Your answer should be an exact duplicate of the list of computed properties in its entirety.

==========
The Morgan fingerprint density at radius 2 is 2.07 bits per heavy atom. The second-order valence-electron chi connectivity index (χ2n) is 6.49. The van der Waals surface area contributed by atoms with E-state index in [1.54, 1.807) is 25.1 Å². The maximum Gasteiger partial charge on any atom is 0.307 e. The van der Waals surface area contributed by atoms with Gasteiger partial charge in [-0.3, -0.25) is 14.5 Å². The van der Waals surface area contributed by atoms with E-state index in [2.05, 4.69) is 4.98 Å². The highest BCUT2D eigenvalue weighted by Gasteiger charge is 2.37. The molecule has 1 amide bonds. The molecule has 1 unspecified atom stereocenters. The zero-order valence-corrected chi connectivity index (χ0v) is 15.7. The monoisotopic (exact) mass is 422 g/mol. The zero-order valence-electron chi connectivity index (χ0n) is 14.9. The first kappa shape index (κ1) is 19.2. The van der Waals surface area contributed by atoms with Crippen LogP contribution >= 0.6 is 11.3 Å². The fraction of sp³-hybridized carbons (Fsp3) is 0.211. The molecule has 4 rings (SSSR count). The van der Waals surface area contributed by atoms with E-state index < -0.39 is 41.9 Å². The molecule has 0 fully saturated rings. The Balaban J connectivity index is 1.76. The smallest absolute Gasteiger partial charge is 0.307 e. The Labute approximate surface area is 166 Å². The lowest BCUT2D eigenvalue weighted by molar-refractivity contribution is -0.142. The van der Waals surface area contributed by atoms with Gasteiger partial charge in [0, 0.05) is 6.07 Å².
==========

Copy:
The Morgan fingerprint density at radius 2 is 2.07 bits per heavy atom. The second-order valence-electron chi connectivity index (χ2n) is 6.49. The van der Waals surface area contributed by atoms with E-state index in [1.54, 1.807) is 25.1 Å². The maximum Gasteiger partial charge on any atom is 0.307 e. The van der Waals surface area contributed by atoms with Gasteiger partial charge in [-0.3, -0.25) is 14.5 Å². The van der Waals surface area contributed by atoms with E-state index in [2.05, 4.69) is 4.98 Å². The highest BCUT2D eigenvalue weighted by Gasteiger charge is 2.37. The molecule has 1 amide bonds. The molecule has 1 unspecified atom stereocenters. The zero-order valence-corrected chi connectivity index (χ0v) is 15.7. The monoisotopic (exact) mass is 422 g/mol. The zero-order valence-electron chi connectivity index (χ0n) is 14.9. The first kappa shape index (κ1) is 19.2. The van der Waals surface area contributed by atoms with Crippen LogP contribution >= 0.6 is 11.3 Å². The fraction of sp³-hybridized carbons (Fsp3) is 0.211. The molecule has 4 rings (SSSR count). The van der Waals surface area contributed by atoms with E-state index < -0.39 is 41.9 Å². The molecule has 0 fully saturated rings. The Balaban J connectivity index is 1.76. The smallest absolute Gasteiger partial charge is 0.307 e. The Labute approximate surface area is 166 Å². The lowest BCUT2D eigenvalue weighted by molar-refractivity contribution is -0.142. The van der Waals surface area contributed by atoms with Gasteiger partial charge in [0, 0.05) is 6.07 Å².